In the past few years, research has suggested that vitamin D may increase the levels of serotonin, one of the key neurotransmitters influencing our mood, and that it may help to relieve mood disorders.

We get vitamin D mainly through exposure to sunlight and in lesser amounts, through food.

But a recent study found that in Boston, exposure to sunlight during the months of November through February does not produce any significant amounts of vitamin D in skin.

What to try:

* Canned salmon with bones is rich in vitamin D. It is also an excellent source of omega-3 fatty acids.
* Instead of tuna for your sandwiches, opt for canned Alaskan pink or sockeye salmon with bones. Choose water-packed salmon, which is lower in calories than the oil-packed.
* Other foods high in vitamin D are fortified milk and fortified soy milk.

5) Lentils
A member of the legume family, lentils are an excellent source of folate, a B vitamin that appears to be essential for mood and proper nerve function in the brain.

Low levels of folate have been linked to depression. In fact, a Harvard study showed that 38 percent of depressed women are deficient in folate.

Although researchers don’t yet fully understand the connection, folate deficiency appears to impair the metabolism of serotonin, dopamine, and noradrenaline, neurotransmitters important for mood.

A cup of cooked lentils provides 90% of the recommended daily allowance of folic acid. A healthy bonus: lentils contain protein and fiber, which are filling and help to stabilize blood sugar.

Other sources of folate include: fortified breakfast cereals, green vegetables such as spinach and broccoli, liver, and beans.

What to try:

* Toss cooked lentils with cherry tomatoes, sliced bell peppers, and carrots for an easy salad.
* Try making lentil soup.

crockpot chicken shepherd’s pie

Crock Pot Chicken Shepherd’s Pie

3 cups mashed potatoes
1 lb turkey or chicken, chopped
2 cloves garlic, chopped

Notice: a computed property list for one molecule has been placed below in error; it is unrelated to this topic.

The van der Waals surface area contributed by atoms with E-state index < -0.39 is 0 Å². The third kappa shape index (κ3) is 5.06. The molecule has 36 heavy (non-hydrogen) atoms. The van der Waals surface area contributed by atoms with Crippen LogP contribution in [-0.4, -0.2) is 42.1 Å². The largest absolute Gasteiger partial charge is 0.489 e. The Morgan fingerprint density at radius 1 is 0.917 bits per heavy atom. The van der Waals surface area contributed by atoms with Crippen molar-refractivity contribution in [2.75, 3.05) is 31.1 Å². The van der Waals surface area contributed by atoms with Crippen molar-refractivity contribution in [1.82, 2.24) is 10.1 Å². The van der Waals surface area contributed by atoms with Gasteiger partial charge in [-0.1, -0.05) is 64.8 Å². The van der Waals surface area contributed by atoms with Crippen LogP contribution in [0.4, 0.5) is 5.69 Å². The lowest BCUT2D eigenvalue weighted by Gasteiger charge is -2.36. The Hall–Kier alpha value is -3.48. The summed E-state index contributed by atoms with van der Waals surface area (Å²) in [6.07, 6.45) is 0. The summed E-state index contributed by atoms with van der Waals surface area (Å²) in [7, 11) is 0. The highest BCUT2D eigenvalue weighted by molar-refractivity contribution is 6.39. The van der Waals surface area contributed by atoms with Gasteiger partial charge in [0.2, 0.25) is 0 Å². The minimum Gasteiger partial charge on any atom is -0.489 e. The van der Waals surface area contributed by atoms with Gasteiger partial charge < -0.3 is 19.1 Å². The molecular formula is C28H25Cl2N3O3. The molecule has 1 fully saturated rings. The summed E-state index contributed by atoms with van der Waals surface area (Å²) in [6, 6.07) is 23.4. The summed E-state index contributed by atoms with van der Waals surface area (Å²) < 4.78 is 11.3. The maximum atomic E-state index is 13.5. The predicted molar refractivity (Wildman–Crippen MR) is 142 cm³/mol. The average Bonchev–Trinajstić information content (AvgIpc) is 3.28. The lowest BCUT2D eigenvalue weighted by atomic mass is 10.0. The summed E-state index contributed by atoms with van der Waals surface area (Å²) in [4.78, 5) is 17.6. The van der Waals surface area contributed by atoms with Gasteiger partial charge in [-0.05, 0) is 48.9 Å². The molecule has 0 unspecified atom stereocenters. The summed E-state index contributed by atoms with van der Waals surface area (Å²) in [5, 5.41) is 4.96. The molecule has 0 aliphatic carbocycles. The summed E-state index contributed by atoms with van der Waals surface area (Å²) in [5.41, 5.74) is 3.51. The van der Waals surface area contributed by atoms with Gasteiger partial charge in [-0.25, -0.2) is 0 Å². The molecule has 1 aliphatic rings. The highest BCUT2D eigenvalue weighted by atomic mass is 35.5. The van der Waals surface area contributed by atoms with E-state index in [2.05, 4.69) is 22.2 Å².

2 cups frozen vegetables
1 medium onion, chopped finely, or 1 T onion flakes
1/2 tsp seasoned salt
1/2 tsp onion powder
1/4 tsp black pepper
1/4 tsp paprika (more for garnish)
1 cup water
1 cups shredded cheese

Brown the meat and onion on the stove.
Toss meat with the spices and garlic.
Grease inside of crockpot.
Add meat, frozen vegetables, and a cup of water to crock pot and 1 cup cheese on top.
Press the mashed potatoes down on top of the cheese and meat. Sprinkle with a bit of paprika.

Cook on low 6 hours or less.
Can remove lid to brown top of potatoes and make a crust.

how not to get the flu


Apples (and red onions, broccoli, and tea) are great sources of quercetin — a flavonoid that may stave off the influenza virus when the body is under stress. In a recent animal study, quercetin did just that: The normal dip in immunity that comes with physical fatigue was pretty much cancelled out by the flavonoid. If it works as well in humans, quercetin could help power the body through both physical and psychological stress.

adapted from

Broccoli and Potatoes

1 pound potatoes, cut into wedges
3/4 pound broccoli crowns, chopped (4 cups)
3/4 cup shredded cheese
1/2 cup nonfat milk, heated
1/2 teaspoon salt
Freshly ground pepper to taste

Bring 1 inch of water to a boil. Steam potatoes for 10 minutes. Place broccoli on top, cover and steam until the potatoes and broccoli are tender, 6 to 8 minutes more. Transfer the broccoli to a large bowl and coarsely mash with a potato masher. Add the potatoes, cheese, milk, salt and pepper and continue mashing to desired consistency. Serve immediately.